An Italian neurosurgeon commits to perform the world’s first head transplant and asks Americans for help.

On Friday, Dr. Sergio Canavero gave a 2.5-hour presentation Friday at a conference of the American Academy of Neurological and Orthopedic Surgeons in Annapolis, Maryland. He first announced his project in 2013, saying at the time that such a procedure could be possible as soon as 2016. Well, the time is approaching, and the surgeon has a volunteer that wants to experiment with this project. Valery Spiridonov, the man who has volunteered to undergo the procedure, has Werdnig-Hoffmann disease, or spinal muscular atrophy that is incurable.

Canavero described at length how he would mend a severed spinal cord — a crucial factor in any such surgery — and described advances in the field, especially on animals.

The secret is to use a nano blade to cut the cord, then polyethylene glycol and an electrical current to accelerate the reconnection of severed nerve fibers. But he admitted his knowledge was incomplete and didn’t go into much detail about the profusion of other major problems that could be expected with such an unfathomably drastic operation.


Medical experts have been casting serious doubts on his claims, but the American Academy of Neurological and Orthopaedic Surgeons and International College of Surgeons invited Canavero to speak to their joint meeting in Annapolis. “He’s stimulated the whole world,” Dr. Raymond Dieter, a cardiothoracic surgeon from Glen Ellyn, Illinois, and a past president of the U.S. chapter of the International College of Surgeons.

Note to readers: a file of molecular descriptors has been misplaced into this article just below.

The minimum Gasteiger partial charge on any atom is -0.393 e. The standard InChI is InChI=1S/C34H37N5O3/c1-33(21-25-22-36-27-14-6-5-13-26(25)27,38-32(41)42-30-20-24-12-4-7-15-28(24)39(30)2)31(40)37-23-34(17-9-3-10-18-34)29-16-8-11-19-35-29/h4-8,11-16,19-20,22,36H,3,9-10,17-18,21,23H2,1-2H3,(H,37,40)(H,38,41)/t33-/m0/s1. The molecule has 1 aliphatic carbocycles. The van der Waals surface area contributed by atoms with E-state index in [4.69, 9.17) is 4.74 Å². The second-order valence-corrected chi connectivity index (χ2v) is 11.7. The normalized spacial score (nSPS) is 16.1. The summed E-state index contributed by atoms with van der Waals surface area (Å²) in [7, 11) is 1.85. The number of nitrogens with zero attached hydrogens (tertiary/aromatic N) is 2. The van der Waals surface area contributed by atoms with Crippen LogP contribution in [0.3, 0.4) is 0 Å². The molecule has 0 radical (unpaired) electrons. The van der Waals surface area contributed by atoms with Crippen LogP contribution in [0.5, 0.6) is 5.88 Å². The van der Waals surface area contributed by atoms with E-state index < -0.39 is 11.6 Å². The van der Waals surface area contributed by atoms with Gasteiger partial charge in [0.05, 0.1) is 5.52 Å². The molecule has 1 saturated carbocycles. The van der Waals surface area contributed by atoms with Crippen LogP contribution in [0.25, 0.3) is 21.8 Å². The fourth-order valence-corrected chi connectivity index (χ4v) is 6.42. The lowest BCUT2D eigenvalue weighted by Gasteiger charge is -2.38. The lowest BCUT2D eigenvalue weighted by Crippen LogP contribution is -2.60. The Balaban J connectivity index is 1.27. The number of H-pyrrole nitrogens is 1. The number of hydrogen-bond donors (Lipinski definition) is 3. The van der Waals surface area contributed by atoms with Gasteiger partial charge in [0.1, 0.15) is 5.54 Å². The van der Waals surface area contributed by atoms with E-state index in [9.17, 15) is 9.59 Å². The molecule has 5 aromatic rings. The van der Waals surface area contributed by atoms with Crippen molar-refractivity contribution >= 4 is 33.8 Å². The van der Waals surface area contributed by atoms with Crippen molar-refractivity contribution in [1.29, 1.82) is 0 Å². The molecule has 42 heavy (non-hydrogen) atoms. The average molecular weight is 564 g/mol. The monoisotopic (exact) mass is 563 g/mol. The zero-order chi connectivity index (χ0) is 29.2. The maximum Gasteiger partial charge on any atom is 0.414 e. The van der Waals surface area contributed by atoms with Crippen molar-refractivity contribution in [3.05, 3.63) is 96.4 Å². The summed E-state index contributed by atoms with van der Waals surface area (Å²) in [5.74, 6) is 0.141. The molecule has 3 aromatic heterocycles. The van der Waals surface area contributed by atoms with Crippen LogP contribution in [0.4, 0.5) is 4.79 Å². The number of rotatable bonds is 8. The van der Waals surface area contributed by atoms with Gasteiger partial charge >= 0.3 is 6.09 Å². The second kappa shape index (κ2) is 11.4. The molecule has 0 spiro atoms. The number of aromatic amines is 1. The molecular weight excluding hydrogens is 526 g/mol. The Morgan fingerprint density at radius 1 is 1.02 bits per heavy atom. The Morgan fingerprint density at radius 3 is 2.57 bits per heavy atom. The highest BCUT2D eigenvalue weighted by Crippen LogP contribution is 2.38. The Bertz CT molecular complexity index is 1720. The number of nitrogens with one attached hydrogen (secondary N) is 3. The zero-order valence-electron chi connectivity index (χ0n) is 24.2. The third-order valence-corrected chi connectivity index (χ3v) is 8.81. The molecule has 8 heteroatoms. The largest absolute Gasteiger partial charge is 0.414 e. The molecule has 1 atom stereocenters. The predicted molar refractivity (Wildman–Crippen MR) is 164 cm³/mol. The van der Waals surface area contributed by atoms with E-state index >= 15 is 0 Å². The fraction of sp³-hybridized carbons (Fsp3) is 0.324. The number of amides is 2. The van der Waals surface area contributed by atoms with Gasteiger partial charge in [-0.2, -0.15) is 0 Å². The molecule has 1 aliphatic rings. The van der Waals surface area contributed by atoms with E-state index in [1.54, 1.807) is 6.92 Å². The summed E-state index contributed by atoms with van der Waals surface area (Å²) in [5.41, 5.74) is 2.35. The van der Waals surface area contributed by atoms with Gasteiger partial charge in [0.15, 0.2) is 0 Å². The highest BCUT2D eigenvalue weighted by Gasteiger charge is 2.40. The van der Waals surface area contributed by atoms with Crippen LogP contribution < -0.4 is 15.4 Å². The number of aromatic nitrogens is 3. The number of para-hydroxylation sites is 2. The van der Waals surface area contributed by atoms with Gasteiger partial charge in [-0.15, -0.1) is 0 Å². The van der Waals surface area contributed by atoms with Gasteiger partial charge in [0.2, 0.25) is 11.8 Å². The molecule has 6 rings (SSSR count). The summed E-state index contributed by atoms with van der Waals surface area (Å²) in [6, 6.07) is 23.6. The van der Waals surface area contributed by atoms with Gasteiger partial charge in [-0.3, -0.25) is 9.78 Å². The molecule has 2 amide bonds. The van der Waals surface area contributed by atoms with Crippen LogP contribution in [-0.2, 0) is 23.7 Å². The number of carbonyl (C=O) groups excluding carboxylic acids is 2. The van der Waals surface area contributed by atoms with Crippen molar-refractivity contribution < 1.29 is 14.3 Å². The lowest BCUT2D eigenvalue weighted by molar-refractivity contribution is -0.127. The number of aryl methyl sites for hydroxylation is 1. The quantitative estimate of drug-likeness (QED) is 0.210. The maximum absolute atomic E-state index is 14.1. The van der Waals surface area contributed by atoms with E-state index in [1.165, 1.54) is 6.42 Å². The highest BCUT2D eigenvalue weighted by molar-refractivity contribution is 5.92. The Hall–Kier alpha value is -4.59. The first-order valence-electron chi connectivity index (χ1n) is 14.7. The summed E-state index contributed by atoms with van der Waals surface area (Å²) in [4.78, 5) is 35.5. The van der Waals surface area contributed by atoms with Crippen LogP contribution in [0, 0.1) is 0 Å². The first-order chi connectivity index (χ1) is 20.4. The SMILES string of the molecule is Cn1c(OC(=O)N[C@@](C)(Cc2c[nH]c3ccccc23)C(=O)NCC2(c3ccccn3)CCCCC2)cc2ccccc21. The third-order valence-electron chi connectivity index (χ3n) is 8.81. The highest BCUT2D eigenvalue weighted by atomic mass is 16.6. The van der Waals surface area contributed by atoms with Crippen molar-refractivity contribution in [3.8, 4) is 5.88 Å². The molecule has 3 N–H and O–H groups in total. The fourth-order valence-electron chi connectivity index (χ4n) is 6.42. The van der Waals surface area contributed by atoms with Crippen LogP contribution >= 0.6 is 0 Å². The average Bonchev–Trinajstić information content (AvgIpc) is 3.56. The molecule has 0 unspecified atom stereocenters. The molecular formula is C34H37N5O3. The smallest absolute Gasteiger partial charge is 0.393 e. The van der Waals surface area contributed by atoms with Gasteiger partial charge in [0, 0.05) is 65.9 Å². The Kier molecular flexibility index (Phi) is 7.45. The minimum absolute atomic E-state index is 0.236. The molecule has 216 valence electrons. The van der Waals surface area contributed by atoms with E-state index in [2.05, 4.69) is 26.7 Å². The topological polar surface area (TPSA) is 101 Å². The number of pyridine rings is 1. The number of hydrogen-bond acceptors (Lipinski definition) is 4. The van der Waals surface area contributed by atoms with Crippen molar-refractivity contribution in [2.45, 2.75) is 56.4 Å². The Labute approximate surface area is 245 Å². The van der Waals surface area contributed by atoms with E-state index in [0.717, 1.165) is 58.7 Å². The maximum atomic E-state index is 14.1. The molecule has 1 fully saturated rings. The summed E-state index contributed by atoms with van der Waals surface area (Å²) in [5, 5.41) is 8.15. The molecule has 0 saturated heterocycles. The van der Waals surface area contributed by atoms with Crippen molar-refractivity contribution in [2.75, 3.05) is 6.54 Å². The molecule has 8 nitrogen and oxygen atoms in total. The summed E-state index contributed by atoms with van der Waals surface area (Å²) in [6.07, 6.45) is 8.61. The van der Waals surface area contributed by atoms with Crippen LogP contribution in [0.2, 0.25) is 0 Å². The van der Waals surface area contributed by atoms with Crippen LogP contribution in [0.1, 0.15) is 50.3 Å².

“Is it possible to transplant my brain into your body? No,” added Dieter. “In three to five minutes, if we don’t have circulation back to your brain, you’re dead.”

“Technically, we can cut your head off. We can attach the skin. We can hook up the arteries. We can hook up the nerves. But can you hook up the brain and spinal tissue?”

Among those issues is how to maintain and restore blood flow to the brain, or how to reconnect the parasympathetic nervous system, a key component of an organism’s automatic functions. He didn’t address how to safely awaken the patient from a coma or if the brain were to survive the procedure undamaged. There’s a plethora of unanswered questions. Hopefully, he answers all questions and gathers an efficient group of surgeons before taking on this unimaginable task.

At the end of his presentation, Canavero asked his US peers for help- both with the science and the cash needed for the project. It’s projected to cost $100 million.

“I need your help and I need your assistance. Be Americans,” he added.

The surgeon plans to begin procedure in December 2017.